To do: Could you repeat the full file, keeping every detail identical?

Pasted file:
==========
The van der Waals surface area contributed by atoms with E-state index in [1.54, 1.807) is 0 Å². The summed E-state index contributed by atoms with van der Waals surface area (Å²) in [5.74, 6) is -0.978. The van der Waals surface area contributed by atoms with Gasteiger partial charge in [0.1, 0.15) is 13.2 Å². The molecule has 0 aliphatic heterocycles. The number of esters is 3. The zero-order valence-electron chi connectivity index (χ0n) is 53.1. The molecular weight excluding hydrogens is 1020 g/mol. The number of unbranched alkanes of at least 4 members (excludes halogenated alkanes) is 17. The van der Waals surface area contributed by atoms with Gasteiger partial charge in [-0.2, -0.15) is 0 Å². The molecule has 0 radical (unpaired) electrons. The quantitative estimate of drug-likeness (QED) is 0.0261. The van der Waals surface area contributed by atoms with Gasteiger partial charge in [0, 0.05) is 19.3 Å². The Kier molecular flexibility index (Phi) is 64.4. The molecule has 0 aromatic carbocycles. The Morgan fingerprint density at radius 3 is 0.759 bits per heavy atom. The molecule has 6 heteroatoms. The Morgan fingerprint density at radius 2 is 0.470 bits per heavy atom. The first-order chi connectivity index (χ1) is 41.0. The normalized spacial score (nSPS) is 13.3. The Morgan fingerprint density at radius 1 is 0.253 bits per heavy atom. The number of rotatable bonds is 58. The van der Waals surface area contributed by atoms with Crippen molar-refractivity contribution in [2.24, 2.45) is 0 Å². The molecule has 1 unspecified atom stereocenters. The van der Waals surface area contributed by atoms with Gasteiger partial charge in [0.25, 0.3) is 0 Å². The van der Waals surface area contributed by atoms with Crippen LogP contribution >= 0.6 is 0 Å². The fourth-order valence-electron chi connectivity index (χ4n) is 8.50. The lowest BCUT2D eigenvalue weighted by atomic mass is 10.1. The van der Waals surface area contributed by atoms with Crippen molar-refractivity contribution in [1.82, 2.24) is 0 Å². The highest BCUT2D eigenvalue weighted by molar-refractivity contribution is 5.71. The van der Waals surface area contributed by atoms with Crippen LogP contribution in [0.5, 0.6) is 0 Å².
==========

The van der Waals surface area contributed by atoms with E-state index in [1.54, 1.807) is 0 Å². The summed E-state index contributed by atoms with van der Waals surface area (Å²) in [5.74, 6) is -0.978. The van der Waals surface area contributed by atoms with Gasteiger partial charge in [0.1, 0.15) is 13.2 Å². The molecule has 0 aliphatic heterocycles. The number of esters is 3. The zero-order valence-electron chi connectivity index (χ0n) is 53.1. The molecular weight excluding hydrogens is 1020 g/mol. The number of unbranched alkanes of at least 4 members (excludes halogenated alkanes) is 17. The van der Waals surface area contributed by atoms with Gasteiger partial charge in [-0.2, -0.15) is 0 Å². The molecule has 0 radical (unpaired) electrons. The quantitative estimate of drug-likeness (QED) is 0.0261. The van der Waals surface area contributed by atoms with Gasteiger partial charge in [0, 0.05) is 19.3 Å². The Kier molecular flexibility index (Phi) is 64.4. The molecule has 0 aromatic carbocycles. The Morgan fingerprint density at radius 3 is 0.759 bits per heavy atom. The molecule has 6 heteroatoms. The Morgan fingerprint density at radius 2 is 0.470 bits per heavy atom. The first-order chi connectivity index (χ1) is 41.0. The normalized spacial score (nSPS) is 13.3. The Morgan fingerprint density at radius 1 is 0.253 bits per heavy atom. The number of rotatable bonds is 58. The van der Waals surface area contributed by atoms with Crippen molar-refractivity contribution in [2.24, 2.45) is 0 Å². The molecule has 1 unspecified atom stereocenters. The van der Waals surface area contributed by atoms with Gasteiger partial charge in [0.25, 0.3) is 0 Å². The van der Waals surface area contributed by atoms with Crippen LogP contribution >= 0.6 is 0 Å². The fourth-order valence-electron chi connectivity index (χ4n) is 8.50. The lowest BCUT2D eigenvalue weighted by atomic mass is 10.1. The van der Waals surface area contributed by atoms with Crippen molar-refractivity contribution in [1.82, 2.24) is 0 Å². The highest BCUT2D eigenvalue weighted by molar-refractivity contribution is 5.71. The van der Waals surface area contributed by atoms with Crippen LogP contribution in [0.5, 0.6) is 0 Å².